Cutting through the bullshit.

Friday 15 December 2006

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In my dotage, I have come to realize that there are people who don’t seem to mind entertaining contradictory ideas at the same time. A lot of people. Most people. Not you of course. I still don’t understand how they learned this cognitive feat, or why they’d want to. It would embarrass me if I got caught talking out both sides of my mouth.

I first noticed this when I heard people denouncing terrorism, blowing up innocent civilians in cafes and such, and then saying Israel had a ‘right to exist’, as if the very existence of the Zionist state didn’t come about through exactly such tactics. I thought it was something to do with people just having special blinkers when it came to Israel. But eventually it dawned on me that the phenomenon is really much more widespread and general than that.

And now I read that the eminent former Israeli Supreme Court president Aharon Barak, has passed down his final ruling, which, according to Ha’aretz ‘is expected to serve as a legal precedent in international law and war crime law’. It’s a historic event, right? He’ll be remembered for this for a long time to come. You wouldn’t want to look foolish under those circumstances.

For starters, ‘The court ruled that the conflict between Israel and the Palestinian terrorist organizations has the characteristics of armed international conflict, and therefore is subject to international law.’ Now there are some who imagine that international law applies to how states treat the human beings over whom they exercise state power, particular those whose territory they have occupied by force and so forth. But clearly Justice Barak can see through such rubbish. And with his superior perception he can also discern that the war between the State of Israel, with the fourth biggest arsenal on the planet, including a now acknowledged nuclear weapons cache, a very respectable arms industry of its own, and billions of dollars a year in no strings attached US aid, and a few bands of Palestinians with slingshots and home made rockets ‘has the characteristics of armed international conflict’.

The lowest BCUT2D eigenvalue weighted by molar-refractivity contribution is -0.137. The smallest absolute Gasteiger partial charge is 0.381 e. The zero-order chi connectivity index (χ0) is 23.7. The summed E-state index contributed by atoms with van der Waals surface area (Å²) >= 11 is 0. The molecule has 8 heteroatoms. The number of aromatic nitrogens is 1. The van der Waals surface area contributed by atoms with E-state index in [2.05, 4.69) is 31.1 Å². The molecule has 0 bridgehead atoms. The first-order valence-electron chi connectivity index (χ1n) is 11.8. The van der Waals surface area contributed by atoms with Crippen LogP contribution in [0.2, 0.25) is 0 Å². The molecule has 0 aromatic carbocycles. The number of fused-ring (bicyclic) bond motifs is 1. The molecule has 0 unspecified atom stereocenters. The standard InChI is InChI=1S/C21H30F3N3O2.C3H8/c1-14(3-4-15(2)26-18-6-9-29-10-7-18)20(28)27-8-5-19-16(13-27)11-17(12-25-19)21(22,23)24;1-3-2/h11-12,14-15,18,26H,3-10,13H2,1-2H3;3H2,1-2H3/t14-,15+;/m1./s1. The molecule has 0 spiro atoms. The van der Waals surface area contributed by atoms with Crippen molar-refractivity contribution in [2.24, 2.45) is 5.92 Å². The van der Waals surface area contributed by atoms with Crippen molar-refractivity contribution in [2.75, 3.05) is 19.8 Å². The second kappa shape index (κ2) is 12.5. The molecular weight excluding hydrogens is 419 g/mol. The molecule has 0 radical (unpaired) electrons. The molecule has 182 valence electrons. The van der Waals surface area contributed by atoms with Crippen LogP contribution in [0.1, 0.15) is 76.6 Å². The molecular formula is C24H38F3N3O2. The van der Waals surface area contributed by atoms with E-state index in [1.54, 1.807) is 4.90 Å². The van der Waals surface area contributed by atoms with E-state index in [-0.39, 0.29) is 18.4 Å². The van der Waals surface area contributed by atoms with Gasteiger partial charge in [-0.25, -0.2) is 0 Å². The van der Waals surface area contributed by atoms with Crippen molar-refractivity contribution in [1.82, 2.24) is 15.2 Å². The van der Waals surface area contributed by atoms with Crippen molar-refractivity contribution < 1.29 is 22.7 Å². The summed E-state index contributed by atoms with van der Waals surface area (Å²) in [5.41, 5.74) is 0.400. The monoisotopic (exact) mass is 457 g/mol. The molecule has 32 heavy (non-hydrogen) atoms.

To his credit, he ‘rejected the state's argument that international law currently recognizes a third category comprising "unlawful combatants."’ Which I think says a lot about the state of ‘justice’ in the US.

But ‘the court ruled that civilians involved in terror activities are not afforded the same protections granted to innocent civilians under international law.’ And fair enough, too.

The court also ruled that, since a targeted killing is essentially an attack on a civilian that is engaged in hostile activities, the attack is only justified if carried out against a civilian currently involved in terrorism. Therefore the IDF cannot target former terror operatives who have distanced themselves from terror activity. [my emphasis]

As I read this, what the judge means by currently is ‘nowadays’, rather than ‘at the moment’. Presumably, former terror operatives who have not distanced themselves from terror activity are fair game. It’s not necessary that a target actually be engaged in combat, or a ‘terror’ act at the time.

A ‘targetted killing’, or ‘extrajudicial execution’, as we call it in English, is ‘justified’ if four criteria are met,

First, "well based, strong and convincing information" regarding the individual's terrorist activities.

Second, "a civilian taking a direct part in hostilities cannot be attacked if a less harmful means can be employed."

Third, an independent, thorough investigation must be conducted after the attack to determine "the precision of the identification of the target and the circumstances of the [targeted killing]."

Fourth, every effort must be made to minimize harm to innocent civilians, and "harm to innocent civilians caused during military attacks (collateral damage) must be proportional."

So, for example, it would be ok to launch a missile at a known Islamic Jihad member having lunch in a Gaza restaurant when there is reliable intelligence that they fired a rocket that morning and were expected to do so again the next day. Obviously, a less harmful means cannot be employed. It would be way too dangerous and difficult to apprehend the suspect, gather evidence against them and prove to a jury that they were guilty as charged. Israeli authorities couldn’t do that anyway; Palestine is a foreign country, right?

Now, imagine an Israeli soldier, in uniform, enjoying lunch in a restaurant in Tel Aviv. By Justice Barak’s criteria, wouldn’t it be ok to ram a car bomb into that restaurant, assuming of course that you didn’t happen to have a precision guided missile on hand, and provided there was a thorough investigation after the fact? Wouldn’t we condemn that soldier for ‘hiding among civilians’?

According to YNet,

The Public Committee against Torture in Israel, which petitioned to the High Court to cancel the targeted killing policy was disappointed that the verdict did not set clear guidelines on how the policy should be used.

which I find decidedly implausible. I certainly hope that the Public Committee was disappointed that five years after lodging their petition on the matter the verdict did not ban extrajudicial murder outright.

Anyway, like I say, I don’t know how they manage it, but I’m confident that Justice Barak will enjoy a serene retirement with a clear conscience.

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